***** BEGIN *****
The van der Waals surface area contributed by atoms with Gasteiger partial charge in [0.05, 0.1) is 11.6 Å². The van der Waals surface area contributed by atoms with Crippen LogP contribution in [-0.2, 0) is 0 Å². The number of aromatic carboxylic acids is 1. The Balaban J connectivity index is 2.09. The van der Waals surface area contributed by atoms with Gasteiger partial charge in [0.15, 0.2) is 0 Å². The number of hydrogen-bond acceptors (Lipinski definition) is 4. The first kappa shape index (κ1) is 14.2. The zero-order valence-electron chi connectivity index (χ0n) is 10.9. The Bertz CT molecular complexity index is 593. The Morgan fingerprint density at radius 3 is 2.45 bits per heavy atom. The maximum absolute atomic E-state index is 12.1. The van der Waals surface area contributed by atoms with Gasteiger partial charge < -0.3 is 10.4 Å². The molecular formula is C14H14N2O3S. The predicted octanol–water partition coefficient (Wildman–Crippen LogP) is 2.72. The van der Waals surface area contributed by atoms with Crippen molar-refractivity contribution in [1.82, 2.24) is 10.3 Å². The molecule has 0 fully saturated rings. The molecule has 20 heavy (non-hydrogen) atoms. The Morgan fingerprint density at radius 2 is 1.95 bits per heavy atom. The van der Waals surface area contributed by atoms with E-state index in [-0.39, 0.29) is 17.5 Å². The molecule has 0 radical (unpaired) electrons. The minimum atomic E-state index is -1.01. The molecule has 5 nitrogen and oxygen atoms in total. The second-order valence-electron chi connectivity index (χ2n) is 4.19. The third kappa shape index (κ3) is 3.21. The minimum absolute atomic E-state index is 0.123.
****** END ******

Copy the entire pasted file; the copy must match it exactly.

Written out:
The van der Waals surface area contributed by atoms with Gasteiger partial charge in [0.05, 0.1) is 11.6 Å². The van der Waals surface area contributed by atoms with Crippen LogP contribution in [-0.2, 0) is 0 Å². The number of aromatic carboxylic acids is 1. The Balaban J connectivity index is 2.09. The van der Waals surface area contributed by atoms with Gasteiger partial charge in [0.15, 0.2) is 0 Å². The number of hydrogen-bond acceptors (Lipinski definition) is 4. The first kappa shape index (κ1) is 14.2. The zero-order valence-electron chi connectivity index (χ0n) is 10.9. The Bertz CT molecular complexity index is 593. The Morgan fingerprint density at radius 3 is 2.45 bits per heavy atom. The maximum absolute atomic E-state index is 12.1. The van der Waals surface area contributed by atoms with Gasteiger partial charge < -0.3 is 10.4 Å². The molecular formula is C14H14N2O3S. The predicted octanol–water partition coefficient (Wildman–Crippen LogP) is 2.72. The van der Waals surface area contributed by atoms with Crippen molar-refractivity contribution in [1.82, 2.24) is 10.3 Å². The molecule has 0 fully saturated rings. The molecule has 20 heavy (non-hydrogen) atoms. The Morgan fingerprint density at radius 2 is 1.95 bits per heavy atom. The van der Waals surface area contributed by atoms with E-state index in [-0.39, 0.29) is 17.5 Å². The molecule has 0 radical (unpaired) electrons. The minimum atomic E-state index is -1.01. The molecule has 5 nitrogen and oxygen atoms in total. The second-order valence-electron chi connectivity index (χ2n) is 4.19. The third kappa shape index (κ3) is 3.21. The minimum absolute atomic E-state index is 0.123.